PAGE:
Wikipedia:Snowball clause

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Hell. Note the complete absence of snowballs.

The snowball clause is one way that editors are encouraged to exercise common sense and avoid pointy, bureaucratic behavior. The snowball clause states:

If an issue has a snowball's chance in hell of being accepted by a certain process, there's no need to run it through the entire process.

The snowball clause is designed to prevent editors from getting tangled up in long, mind-numbing, bureaucratic discussions over things that are foregone conclusions. For example, if an article is speedily deleted for the wrong reason (the reason was not within the criteria for speedy deletion), but the article has no chance of surviving the normal deletion process, it would be pointless to resurrect the article and force everyone to go through the motions of deleting it again.

The snowball clause is not policy, and there are sometimes good reasons for pushing ahead against the flames anyway; well-aimed snowballs have, on rare occasions, made it through the inferno to reach their marks.[1] The clause should be seen as a polite request not to waste everyone's time.

What the snowball clause is not[edit]

An uphill battle is extremely difficult but potentially winnable. In cases of genuine contention in the Wikipedia community, it is best to settle the dispute through discussion and debate. This should not be done merely to assuage complaints that process wasn't followed, but to produce a correct outcome, which often requires that the full process be followed. Allowing a process to continue to its conclusion may allow for a more reasoned discourse, ensure that all arguments are fully examined, and maintain a sense of fairness. However, process for its own sake is not part of Wikipedia policy.


Sometimes the support for a proposal is so overwhelming or so obvious that it has a snowball's chance in hell of failing. Such proposals may also be suitable for early closure, with the same care and considerations that apply to a SNOW closure of failing proposals.

The snowball test[edit]

This test can be applied to an action only after it is performed, as the lack of snowballs in hell is not an absolute,[2][3][4] and is thus useful for learning from experience.

  • If an issue is run through some process and the resulting decision is unanimous, then it might have been a candidate for the snowball clause.
  • If an issue is "snowballed", and somebody later raises a reasonable objection, then it probably was not a good candidate for the snowball clause. Nevertheless, if the objection raised is unreasonable or contrary to policy, then the debate needs to be refocused, and editors may be advised to avoid disrupting Wikipedia to make a point.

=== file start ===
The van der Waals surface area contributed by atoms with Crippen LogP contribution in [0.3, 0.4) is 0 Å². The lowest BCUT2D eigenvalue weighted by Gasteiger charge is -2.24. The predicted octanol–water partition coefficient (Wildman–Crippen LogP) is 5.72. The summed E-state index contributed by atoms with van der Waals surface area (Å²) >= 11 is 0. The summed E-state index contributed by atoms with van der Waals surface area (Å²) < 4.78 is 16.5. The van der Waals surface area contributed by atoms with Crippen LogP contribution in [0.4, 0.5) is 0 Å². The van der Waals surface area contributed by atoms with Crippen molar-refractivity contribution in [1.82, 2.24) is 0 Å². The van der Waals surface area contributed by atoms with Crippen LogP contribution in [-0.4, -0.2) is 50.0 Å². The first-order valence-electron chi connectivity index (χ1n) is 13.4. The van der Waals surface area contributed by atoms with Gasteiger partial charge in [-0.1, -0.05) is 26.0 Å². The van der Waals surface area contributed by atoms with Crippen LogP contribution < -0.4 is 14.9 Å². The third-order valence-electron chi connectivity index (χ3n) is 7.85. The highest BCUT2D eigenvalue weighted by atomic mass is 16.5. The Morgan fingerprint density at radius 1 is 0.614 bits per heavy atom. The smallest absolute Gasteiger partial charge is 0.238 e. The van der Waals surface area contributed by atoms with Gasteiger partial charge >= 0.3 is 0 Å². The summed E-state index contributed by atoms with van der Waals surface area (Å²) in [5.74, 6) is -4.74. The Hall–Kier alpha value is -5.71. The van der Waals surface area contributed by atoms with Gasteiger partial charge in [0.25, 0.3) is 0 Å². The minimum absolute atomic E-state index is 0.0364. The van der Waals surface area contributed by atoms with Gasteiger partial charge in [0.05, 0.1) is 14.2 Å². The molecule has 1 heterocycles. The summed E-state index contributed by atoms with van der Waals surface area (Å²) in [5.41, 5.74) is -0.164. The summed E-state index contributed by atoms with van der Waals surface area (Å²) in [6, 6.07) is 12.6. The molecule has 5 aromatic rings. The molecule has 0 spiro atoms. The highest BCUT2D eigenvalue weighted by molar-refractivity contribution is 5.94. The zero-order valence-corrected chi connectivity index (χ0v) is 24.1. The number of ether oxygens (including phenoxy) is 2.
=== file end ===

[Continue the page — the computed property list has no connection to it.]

A cautionary note[edit]

Sometimes, the fate of the snowball may not be immediately obvious and predictable until it has actually been placed in the infernal conditions. This calls for an experiment to be conducted in full.

The snowball clause may not always be appropriate if a particular outcome is merely "likely" or "quite likely", and there is a genuine and reasoned basis for disagreement. This is because discussions are not votes; it is important to be reasonably sure that there is little or no chance of accidentally excluding significant input or perspectives, or changing the weight of different views, if closed early. Especially, closers should beware of interpreting "early pile on" as necessarily showing how a discussion will end up. This can sometimes happen when a topic attracts high levels of attention from those engaged (or having a specific view) but slower attention from other less involved editors, perhaps with other points of view. It can sometimes be better to allow a few extra days even if current discussion seems very clearly to hold one opinion, to be sure that it really will be a snowball and as a courtesy to be sure that no significant input will be excluded if closed very soon. Cases like this are more about judgment than rules, however.

The idea behind the snowball clause is to not waste editor time, but this also must be balanced with giving editors in the minority due process. Be cautious of snow closing discussions that normally run for a certain amount of time, that have had recent activity, or that are not nearly unanimous.

See also[edit]


  1. ^ A Lucky Snowman (Dilbert comic strip 2003-07-05)
  2. ^ "Snowballs in Hell". Physics News Graphics. American Institute of Physics. Archived from the original on 27 September 2012. reported by Schwegler et al., in Physical Review Letters, 13 March 2000
  3. ^ David A. Paige, "Chance for snowballs in hell", Nature 369, 182 (19 May 1994); doi:10.1038/369182a0
  4. ^ Toynbee, Paget Jackson (1898). A dictionary of proper names and ... The Clarendon Press.